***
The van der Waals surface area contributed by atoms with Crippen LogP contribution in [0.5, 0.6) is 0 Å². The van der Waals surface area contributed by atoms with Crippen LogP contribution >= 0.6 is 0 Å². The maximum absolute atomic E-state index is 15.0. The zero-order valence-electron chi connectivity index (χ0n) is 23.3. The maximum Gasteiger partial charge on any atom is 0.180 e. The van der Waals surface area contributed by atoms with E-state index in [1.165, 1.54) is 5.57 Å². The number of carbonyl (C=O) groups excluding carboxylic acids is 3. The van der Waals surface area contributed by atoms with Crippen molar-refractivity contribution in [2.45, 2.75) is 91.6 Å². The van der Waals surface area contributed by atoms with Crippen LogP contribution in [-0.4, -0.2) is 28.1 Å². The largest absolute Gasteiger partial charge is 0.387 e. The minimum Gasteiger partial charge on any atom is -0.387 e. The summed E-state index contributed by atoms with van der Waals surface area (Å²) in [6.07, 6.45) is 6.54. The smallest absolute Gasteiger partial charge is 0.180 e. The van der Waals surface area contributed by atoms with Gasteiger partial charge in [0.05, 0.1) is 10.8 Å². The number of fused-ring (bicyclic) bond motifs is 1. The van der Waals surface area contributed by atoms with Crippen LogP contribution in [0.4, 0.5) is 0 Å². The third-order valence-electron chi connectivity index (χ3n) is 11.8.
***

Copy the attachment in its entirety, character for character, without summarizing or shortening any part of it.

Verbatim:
The van der Waals surface area contributed by atoms with Crippen LogP contribution in [0.5, 0.6) is 0 Å². The van der Waals surface area contributed by atoms with Crippen LogP contribution >= 0.6 is 0 Å². The maximum absolute atomic E-state index is 15.0. The zero-order valence-electron chi connectivity index (χ0n) is 23.3. The maximum Gasteiger partial charge on any atom is 0.180 e. The van der Waals surface area contributed by atoms with E-state index in [1.165, 1.54) is 5.57 Å². The number of carbonyl (C=O) groups excluding carboxylic acids is 3. The van der Waals surface area contributed by atoms with Crippen molar-refractivity contribution in [2.45, 2.75) is 91.6 Å². The van der Waals surface area contributed by atoms with Crippen LogP contribution in [-0.4, -0.2) is 28.1 Å². The largest absolute Gasteiger partial charge is 0.387 e. The minimum Gasteiger partial charge on any atom is -0.387 e. The summed E-state index contributed by atoms with van der Waals surface area (Å²) in [6.07, 6.45) is 6.54. The smallest absolute Gasteiger partial charge is 0.180 e. The van der Waals surface area contributed by atoms with Gasteiger partial charge in [0.05, 0.1) is 10.8 Å². The number of fused-ring (bicyclic) bond motifs is 1. The van der Waals surface area contributed by atoms with Crippen LogP contribution in [0.4, 0.5) is 0 Å². The third-order valence-electron chi connectivity index (χ3n) is 11.8.